Femtosecond laser interface yields incisive incisions

October 15, 2011

Bausch + Lomb and Technolas Perfect Vision hope the new femtosecond laser platform unveiled last month at the European Society of Cataract and Refractive Surgeons meeting will replace existing femtosecond laser systems.

Rochester, NY-Bausch + Lomb and Technolas Perfect Vision (TPV) hope the new femtosecond laser platform (Victus) unveiled last month at the European Society of Cataract and Refractive Surgeons meeting will replace existing femtosecond laser systems and allow surgeons to perform precise cataract, refractive, and therapeutic procedures within a single platform.

The product of a partnership between Bausch + Lomb and Munich, Germany-based TPV, the new femtosecond laser platform features a proprietary curved patient interface controlled by intelligent pressure sensors, designed to reduce applanation of the cornea, minimize corneal deformation and epithelial rippling, and allow for three-dimensional imaging, said Robert E. Grant, chief executive officer of Bausch + Lomb Surgical, in an interview with Ophthalmology Times.

The new femtosecond laser platform is not yet FDA approved.

It is exactly the sort of "paradigm-shifting" technology Bausch + Lomb hoped to elicit from its 2009 joint venture with 20/10 Perfect Vision AG, Grant said.

The companies announced last month they had entered a definitive agreement in which Bausch + Lomb has the option to purchase all outstanding and unowned shares of TPV in a $604.5 million deal, with certain conditions. Grant declined to discuss other details of the arrangement.

The companies plan to present the new femtosecond laser platform and early clinical data this month at the annual meeting of the American Academy of Ophthalmology in Orlando, and at the Asia-Pacific Association of Cataract and Refractive Surgeons in Seoul, South Korea.

A precise procedure

Early data suggest femtosecond laser surgery allows surgeons to create a more precise, controllable, and centered capsulotomy than with manual procedures, with less phaco energy used during lens fragmentation.

On its Web site, TPV said its system can perform anterior capsulotomy, lens fragmentation, corneal incisions, and arcuate incisions. Compared with a manual technique, the system demonstrated "highly accurate and predictable anterior capsulotomy diameter . . . with negligible deviation from the intended diameter of 5.5 mm."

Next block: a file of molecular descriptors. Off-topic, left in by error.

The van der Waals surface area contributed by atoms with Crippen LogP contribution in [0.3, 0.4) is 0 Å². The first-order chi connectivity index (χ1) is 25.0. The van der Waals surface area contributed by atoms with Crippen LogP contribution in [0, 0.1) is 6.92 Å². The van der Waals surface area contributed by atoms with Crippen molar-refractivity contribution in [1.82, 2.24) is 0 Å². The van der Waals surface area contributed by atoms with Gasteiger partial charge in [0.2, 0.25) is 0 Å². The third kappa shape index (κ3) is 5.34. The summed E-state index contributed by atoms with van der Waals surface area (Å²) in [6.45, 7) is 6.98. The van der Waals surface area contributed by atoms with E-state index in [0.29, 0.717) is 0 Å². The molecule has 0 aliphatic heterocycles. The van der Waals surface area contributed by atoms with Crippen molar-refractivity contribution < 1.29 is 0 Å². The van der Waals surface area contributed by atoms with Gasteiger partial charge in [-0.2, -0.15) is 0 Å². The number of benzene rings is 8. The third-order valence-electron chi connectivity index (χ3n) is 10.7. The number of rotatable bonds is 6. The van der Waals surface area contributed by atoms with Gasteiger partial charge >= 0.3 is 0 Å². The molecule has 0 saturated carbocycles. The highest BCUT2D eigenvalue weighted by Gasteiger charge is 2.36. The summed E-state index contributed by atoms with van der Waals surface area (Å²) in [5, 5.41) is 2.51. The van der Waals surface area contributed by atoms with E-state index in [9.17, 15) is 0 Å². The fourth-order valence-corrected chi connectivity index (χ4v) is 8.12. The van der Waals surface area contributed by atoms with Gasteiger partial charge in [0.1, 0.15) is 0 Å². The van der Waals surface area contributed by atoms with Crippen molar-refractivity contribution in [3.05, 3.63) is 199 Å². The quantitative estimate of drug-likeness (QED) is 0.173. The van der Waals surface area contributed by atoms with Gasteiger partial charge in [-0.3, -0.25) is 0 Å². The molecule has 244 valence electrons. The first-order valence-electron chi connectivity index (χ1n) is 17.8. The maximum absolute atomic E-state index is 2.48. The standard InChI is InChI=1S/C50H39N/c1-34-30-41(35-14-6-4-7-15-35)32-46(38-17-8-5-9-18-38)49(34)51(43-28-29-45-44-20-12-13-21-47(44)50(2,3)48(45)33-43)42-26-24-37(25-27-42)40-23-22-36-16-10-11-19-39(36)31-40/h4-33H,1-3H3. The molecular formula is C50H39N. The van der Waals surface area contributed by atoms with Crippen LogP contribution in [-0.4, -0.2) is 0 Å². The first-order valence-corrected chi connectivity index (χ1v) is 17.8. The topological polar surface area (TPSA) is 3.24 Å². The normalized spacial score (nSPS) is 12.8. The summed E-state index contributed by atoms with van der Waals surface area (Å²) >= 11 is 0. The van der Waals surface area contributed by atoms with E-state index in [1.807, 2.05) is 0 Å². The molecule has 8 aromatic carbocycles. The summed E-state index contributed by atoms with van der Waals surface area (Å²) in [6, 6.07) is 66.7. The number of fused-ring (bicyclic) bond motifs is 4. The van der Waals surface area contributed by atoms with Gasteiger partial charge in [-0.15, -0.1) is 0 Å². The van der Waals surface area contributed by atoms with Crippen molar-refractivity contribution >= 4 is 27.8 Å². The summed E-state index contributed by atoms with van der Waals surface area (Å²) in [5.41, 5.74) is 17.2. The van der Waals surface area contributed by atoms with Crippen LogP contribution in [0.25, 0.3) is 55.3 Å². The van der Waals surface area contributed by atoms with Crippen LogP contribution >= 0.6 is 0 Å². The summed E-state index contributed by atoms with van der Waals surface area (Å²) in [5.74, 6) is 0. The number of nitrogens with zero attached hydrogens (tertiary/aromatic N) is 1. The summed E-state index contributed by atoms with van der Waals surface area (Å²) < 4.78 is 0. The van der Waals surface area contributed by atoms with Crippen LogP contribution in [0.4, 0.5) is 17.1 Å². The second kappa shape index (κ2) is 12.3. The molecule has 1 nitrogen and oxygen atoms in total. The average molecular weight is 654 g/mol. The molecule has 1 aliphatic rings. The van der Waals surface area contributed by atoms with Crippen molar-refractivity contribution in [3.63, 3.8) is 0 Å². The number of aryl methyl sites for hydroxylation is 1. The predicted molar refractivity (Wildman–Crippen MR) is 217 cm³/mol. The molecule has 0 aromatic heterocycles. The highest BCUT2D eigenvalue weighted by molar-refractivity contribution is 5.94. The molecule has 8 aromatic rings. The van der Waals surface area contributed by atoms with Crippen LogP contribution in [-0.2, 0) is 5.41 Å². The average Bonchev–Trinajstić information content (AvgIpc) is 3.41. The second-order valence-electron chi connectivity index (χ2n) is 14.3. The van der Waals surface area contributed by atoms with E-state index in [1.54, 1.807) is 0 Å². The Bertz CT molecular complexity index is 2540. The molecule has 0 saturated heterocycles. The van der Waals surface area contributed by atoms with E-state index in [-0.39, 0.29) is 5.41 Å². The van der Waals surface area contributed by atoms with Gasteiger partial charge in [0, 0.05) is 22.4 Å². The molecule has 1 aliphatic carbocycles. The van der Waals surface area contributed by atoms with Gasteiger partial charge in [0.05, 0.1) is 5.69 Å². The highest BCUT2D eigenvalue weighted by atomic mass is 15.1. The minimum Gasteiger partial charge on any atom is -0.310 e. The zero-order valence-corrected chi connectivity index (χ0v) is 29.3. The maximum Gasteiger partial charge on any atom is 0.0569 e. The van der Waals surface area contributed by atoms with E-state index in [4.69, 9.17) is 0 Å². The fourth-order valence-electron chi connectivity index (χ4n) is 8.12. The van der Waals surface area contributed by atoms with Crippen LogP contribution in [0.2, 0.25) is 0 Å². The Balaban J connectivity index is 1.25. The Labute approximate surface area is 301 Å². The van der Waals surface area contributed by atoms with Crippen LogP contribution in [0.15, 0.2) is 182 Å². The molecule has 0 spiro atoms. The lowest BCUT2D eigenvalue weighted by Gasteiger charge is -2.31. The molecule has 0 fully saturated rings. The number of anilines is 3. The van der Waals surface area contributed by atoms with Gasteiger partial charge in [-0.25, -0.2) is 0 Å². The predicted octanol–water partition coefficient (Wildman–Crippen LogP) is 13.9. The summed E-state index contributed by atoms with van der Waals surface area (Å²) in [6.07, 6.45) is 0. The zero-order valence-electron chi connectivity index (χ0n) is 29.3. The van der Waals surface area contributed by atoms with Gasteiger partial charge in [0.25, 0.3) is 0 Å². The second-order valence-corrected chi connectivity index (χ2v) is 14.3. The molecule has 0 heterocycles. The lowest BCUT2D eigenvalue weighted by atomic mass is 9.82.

It also provided improved centration and circularity, TPV said.

TPV filed in March for FDA 510(k) clearance for capsulotomy. Also in March, the companies announced Bausch + Lomb would globally distribute the laser system, which will be manufactured in Munich. The companies expect to receive the CE mark before the end of this year.

While femtosecond laser technology seems to offer many advantages over manual techniques, its cost presents a considerable hurdle for physicians. However, its precision is generating "a high degree of excitement" within the industry, Grant said.

"We know that femtosecond laser technology isn't inexpensive; it's still very expensive for doctors to integrate into their practices," Grant said.

However, its higher degree of accuracy is signaling a paradigm shift within ophthalmology, the likes of which he has not seen in his 20 years in the industry, he said.

"It's the most significant change in cataract surgery in 40 years, since the advent of phacoemulsification," he said. "I think you can expect to see other applications for this technology going forward."

Grant declined to discuss other technology in the TPV-partnership's pipeline, but said future products will need to account for patients with multiple eye conditions as the baby-boomer population ages.

"The implication of how we deal with that at a patient level is very significant," he said. "We believe we will need advances that not only make surgery easier for the doctor but make for a better patient experience, and a better patient outcome."

Future advancements should focus on improving patient experiences and outcomes for such areas as cataracts, presbyopia, age-related macular degeneration, diabetic retinopathy, and diabetic macular edema, Grant said.

"We feel strongly that the future of ophthalmology is around age- and diabetes-related eye conditions," he said.

Related Content:

News | Optometry